Many people want to give great gifts for someone’s bar and bat mitzvah, but those same people aren’t always sure what type of gift will make a lasting impression.
Helen Fineberg, museum store manager at the Maltz Museum of Jewish Heritage in Beachwood, and David Schreibman, owner of Alson Jewelers in Woodmere, are both experienced in working with gift givers to help them select just the right thing to mark a young man or woman’s special day.
Fineberg says many who shop at her store are looking for a gift that relates to the Jewish journey on which the child is about to embark.
“Often, this is an opportunity to buy something that’s very special and lasting,” she says.
The museum store carries several items that might fit the bill, Fineberg says, including things that relate to famous Jewish people or events in Jewish history.
One of the books the museum store has is “Pirkei Avot,” which is a compilation of teachings and maxims central to Judaism. Fineberg also sells several age-appropriate graphic novels that deal with the Holocaust introduction and learning.
Another important thing for some gift givers, Fineberg says, is where the gift comes from.
“I think for some people, it’s important to them that it’s something that has come directly from Israel,” she says.
Getting a gift directly from Israel can be special for a young person at their bar or bat mitzvah and can help connect the gift to the significance of the event.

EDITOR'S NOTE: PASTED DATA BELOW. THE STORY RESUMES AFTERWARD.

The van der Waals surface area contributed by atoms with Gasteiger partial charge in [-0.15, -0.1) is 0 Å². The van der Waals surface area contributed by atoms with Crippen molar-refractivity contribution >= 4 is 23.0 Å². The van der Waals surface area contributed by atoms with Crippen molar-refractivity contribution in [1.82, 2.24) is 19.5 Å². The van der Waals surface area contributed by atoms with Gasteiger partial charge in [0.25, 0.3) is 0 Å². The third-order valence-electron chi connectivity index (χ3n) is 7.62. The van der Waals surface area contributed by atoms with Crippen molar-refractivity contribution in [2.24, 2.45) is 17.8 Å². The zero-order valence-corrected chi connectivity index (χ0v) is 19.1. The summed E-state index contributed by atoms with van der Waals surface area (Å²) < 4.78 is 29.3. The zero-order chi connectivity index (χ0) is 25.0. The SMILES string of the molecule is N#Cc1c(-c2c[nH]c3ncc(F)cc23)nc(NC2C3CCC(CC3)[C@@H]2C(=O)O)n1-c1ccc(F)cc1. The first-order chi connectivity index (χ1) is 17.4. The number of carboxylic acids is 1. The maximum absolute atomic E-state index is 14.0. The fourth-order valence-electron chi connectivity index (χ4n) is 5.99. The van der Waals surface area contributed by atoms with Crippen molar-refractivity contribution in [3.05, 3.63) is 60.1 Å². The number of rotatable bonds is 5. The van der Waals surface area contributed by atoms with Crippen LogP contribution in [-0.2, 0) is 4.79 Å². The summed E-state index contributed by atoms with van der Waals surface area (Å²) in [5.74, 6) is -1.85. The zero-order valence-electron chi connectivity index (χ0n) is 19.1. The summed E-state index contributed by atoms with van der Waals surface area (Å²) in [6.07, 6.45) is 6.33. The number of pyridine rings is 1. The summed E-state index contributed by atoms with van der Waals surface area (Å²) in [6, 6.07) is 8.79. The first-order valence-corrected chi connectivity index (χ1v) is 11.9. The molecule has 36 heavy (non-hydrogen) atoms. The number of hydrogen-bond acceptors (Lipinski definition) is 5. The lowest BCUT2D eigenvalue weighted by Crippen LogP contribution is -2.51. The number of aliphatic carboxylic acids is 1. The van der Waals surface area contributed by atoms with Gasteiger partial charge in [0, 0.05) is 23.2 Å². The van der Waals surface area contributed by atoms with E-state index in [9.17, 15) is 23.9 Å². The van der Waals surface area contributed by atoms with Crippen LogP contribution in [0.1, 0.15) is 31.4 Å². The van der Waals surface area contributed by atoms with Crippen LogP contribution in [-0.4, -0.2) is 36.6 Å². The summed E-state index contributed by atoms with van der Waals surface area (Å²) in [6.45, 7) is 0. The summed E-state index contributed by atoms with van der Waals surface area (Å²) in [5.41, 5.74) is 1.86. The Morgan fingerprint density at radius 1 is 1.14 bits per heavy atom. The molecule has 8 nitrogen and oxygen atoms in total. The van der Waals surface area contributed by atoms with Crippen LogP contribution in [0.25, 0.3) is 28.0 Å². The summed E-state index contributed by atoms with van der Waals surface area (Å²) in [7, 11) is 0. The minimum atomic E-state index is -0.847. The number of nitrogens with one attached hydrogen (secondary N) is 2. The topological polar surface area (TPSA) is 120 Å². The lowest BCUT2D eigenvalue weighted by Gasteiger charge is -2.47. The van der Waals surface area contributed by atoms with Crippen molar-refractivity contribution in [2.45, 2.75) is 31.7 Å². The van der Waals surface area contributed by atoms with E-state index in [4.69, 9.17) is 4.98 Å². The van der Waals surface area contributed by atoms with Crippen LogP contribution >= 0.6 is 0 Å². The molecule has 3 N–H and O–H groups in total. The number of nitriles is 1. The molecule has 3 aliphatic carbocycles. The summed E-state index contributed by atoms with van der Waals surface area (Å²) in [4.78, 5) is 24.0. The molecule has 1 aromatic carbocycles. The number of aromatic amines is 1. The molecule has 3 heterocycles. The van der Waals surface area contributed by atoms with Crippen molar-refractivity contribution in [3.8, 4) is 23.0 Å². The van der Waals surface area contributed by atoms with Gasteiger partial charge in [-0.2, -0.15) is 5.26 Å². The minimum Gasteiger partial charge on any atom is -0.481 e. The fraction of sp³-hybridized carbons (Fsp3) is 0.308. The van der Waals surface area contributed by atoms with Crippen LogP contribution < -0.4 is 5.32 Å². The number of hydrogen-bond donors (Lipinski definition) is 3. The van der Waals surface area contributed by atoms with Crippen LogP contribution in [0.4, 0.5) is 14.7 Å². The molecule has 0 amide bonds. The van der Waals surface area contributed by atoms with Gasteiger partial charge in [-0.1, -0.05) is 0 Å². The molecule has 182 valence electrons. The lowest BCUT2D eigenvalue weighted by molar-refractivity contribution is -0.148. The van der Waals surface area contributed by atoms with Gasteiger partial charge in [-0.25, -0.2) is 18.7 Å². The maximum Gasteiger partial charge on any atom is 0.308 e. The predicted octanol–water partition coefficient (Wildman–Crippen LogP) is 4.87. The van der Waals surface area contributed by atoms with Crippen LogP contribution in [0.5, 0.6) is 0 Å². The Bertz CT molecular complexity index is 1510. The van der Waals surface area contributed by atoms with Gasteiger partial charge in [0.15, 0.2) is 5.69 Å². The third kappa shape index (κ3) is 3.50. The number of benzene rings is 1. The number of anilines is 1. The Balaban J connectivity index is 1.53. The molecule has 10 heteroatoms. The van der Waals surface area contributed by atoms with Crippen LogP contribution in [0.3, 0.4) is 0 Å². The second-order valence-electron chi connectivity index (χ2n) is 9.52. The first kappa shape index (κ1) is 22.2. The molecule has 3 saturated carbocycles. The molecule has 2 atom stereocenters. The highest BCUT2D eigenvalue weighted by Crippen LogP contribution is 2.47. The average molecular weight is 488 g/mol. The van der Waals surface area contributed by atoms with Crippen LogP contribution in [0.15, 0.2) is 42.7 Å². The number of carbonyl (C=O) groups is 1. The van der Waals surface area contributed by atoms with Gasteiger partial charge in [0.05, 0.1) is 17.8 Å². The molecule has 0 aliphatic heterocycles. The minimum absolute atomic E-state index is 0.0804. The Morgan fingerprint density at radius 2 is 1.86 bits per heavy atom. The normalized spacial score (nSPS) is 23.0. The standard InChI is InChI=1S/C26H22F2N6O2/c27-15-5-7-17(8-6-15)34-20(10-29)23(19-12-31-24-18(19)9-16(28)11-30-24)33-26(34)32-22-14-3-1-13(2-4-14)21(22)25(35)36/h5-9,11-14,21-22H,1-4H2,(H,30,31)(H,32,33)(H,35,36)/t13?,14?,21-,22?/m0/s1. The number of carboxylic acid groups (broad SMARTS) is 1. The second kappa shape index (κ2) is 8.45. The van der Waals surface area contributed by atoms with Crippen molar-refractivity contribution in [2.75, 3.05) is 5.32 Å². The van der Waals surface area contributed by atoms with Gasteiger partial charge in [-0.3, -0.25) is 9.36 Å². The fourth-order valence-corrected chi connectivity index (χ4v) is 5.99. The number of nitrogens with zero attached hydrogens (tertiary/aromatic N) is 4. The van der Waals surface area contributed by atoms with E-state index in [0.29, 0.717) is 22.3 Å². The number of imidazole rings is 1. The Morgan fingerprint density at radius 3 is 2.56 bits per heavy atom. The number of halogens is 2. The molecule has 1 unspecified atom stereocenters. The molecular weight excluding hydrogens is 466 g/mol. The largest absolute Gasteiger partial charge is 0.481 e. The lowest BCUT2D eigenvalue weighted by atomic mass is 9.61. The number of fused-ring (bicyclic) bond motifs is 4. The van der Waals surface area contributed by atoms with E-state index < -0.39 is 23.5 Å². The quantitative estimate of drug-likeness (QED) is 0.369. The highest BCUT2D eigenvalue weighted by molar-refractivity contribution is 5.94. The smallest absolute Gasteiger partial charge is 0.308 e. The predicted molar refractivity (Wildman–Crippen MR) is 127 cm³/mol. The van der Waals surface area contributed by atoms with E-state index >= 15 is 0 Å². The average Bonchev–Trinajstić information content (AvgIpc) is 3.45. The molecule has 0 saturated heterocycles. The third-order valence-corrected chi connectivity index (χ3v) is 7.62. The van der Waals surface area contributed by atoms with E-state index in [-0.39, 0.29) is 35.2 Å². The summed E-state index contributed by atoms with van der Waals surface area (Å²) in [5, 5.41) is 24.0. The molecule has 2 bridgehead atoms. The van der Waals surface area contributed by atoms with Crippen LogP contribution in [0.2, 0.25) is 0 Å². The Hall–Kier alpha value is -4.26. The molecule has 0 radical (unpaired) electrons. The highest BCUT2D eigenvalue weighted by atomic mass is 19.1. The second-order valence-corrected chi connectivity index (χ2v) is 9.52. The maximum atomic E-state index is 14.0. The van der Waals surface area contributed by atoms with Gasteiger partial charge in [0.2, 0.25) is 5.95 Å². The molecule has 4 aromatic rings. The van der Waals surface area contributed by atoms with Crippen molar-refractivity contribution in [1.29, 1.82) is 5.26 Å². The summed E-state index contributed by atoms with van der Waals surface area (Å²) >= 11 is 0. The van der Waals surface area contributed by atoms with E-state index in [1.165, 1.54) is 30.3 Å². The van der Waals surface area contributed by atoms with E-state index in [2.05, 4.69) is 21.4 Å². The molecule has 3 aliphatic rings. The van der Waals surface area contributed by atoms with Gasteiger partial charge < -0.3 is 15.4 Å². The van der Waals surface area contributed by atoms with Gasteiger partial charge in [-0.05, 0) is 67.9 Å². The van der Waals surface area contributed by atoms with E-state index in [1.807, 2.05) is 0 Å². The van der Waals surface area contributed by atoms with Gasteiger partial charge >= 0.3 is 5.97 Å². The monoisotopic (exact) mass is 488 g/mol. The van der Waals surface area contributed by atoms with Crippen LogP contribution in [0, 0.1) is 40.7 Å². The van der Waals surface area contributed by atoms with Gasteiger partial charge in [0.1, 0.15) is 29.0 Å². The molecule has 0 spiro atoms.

Fineberg says the perfect gift for someone depends on who they are. She says the more someone knows about the recipient, the easier it is to get them something they will remember and cherish.
“I will engage (customers) in a conversation about the recipient,” Fineberg says. “If its someone they don’t know well, that presents a different kind of challenge.”
The museum store at Maltz Musuem has gifts for a wide-range of budgets. Fineberg says many people, like teachers or other children, get invited to a lot of mitzvahs and want to get a meaningful gift, even though they won’t want to spend as much on each person.
“Try to match it with the importance of the event,” she says. “Regardless of what the budget might be.”
Schreibman says many people he speaks to at Alson Jewelers place an emphasis on finding something as distinct and momentous as the occasion being celebrated.
“Naturally, they want to make sure that they are buying something special to mark this important occasion in their child’s life,” he says.
Jewelry is a popular gift for bar and bat mitzvahs, and Schreibman says Alson Jewelers has many options to match children’s varied interests.
For girls, there are age-appropriate items such as cuff bracelets, colored stone rings and initial necklaces. While there aren’t as many options for boys, he says watches are a popular gift for bar mitzvahs.
People sometimes also pool their money to buy jewelry, Schreibman says.
“Sometimes, people will go in on a group gift,” Schreibman says. “They’ll get three of four friends together, or aunts and uncles together, and they’ll go in on a group gift.”
Schreibman says one thing that makes jewelry such a special gift is that, relatively speaking, it’s so infrequently purchased as a gift.
“You don’t buy jewelry every day, or every month or every year,” he says. “So, I think when someone is buying a piece of jewelry for someone, whether it’s for a bat mitzvah or birthday or whatever the occasion may be, it’s a special gift.” BM